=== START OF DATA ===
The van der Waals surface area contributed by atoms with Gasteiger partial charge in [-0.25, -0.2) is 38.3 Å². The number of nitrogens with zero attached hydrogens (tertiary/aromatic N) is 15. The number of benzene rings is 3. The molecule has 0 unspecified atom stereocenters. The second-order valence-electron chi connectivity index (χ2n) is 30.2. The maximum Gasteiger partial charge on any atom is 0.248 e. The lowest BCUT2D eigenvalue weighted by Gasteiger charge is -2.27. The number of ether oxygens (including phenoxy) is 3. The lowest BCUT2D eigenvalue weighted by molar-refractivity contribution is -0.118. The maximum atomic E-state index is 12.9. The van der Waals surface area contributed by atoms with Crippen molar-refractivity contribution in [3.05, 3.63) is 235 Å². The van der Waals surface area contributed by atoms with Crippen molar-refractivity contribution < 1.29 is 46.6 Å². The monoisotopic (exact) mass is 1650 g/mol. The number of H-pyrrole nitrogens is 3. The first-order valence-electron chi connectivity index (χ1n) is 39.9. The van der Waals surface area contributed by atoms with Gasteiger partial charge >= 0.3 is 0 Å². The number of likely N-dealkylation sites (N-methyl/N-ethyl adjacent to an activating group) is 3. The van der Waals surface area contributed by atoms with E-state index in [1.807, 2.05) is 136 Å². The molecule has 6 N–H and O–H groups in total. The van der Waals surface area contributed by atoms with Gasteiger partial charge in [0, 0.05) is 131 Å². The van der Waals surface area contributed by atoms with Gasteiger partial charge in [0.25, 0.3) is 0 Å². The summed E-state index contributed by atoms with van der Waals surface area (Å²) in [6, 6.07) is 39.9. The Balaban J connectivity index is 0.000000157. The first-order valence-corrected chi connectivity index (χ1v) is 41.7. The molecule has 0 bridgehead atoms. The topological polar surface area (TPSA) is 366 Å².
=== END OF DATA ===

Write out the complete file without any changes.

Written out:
The van der Waals surface area contributed by atoms with Gasteiger partial charge in [-0.25, -0.2) is 38.3 Å². The number of nitrogens with zero attached hydrogens (tertiary/aromatic N) is 15. The number of benzene rings is 3. The molecule has 0 unspecified atom stereocenters. The second-order valence-electron chi connectivity index (χ2n) is 30.2. The maximum Gasteiger partial charge on any atom is 0.248 e. The lowest BCUT2D eigenvalue weighted by Gasteiger charge is -2.27. The number of ether oxygens (including phenoxy) is 3. The lowest BCUT2D eigenvalue weighted by molar-refractivity contribution is -0.118. The maximum atomic E-state index is 12.9. The van der Waals surface area contributed by atoms with Crippen molar-refractivity contribution in [3.05, 3.63) is 235 Å². The van der Waals surface area contributed by atoms with Crippen molar-refractivity contribution < 1.29 is 46.6 Å². The monoisotopic (exact) mass is 1650 g/mol. The number of H-pyrrole nitrogens is 3. The first-order valence-electron chi connectivity index (χ1n) is 39.9. The van der Waals surface area contributed by atoms with Gasteiger partial charge >= 0.3 is 0 Å². The number of likely N-dealkylation sites (N-methyl/N-ethyl adjacent to an activating group) is 3. The van der Waals surface area contributed by atoms with E-state index in [1.807, 2.05) is 136 Å². The molecule has 6 N–H and O–H groups in total. The van der Waals surface area contributed by atoms with Gasteiger partial charge in [0, 0.05) is 131 Å². The van der Waals surface area contributed by atoms with Gasteiger partial charge in [0.25, 0.3) is 0 Å². The summed E-state index contributed by atoms with van der Waals surface area (Å²) in [6, 6.07) is 39.9. The Balaban J connectivity index is 0.000000157. The first-order valence-corrected chi connectivity index (χ1v) is 41.7. The molecule has 0 bridgehead atoms. The topological polar surface area (TPSA) is 366 Å².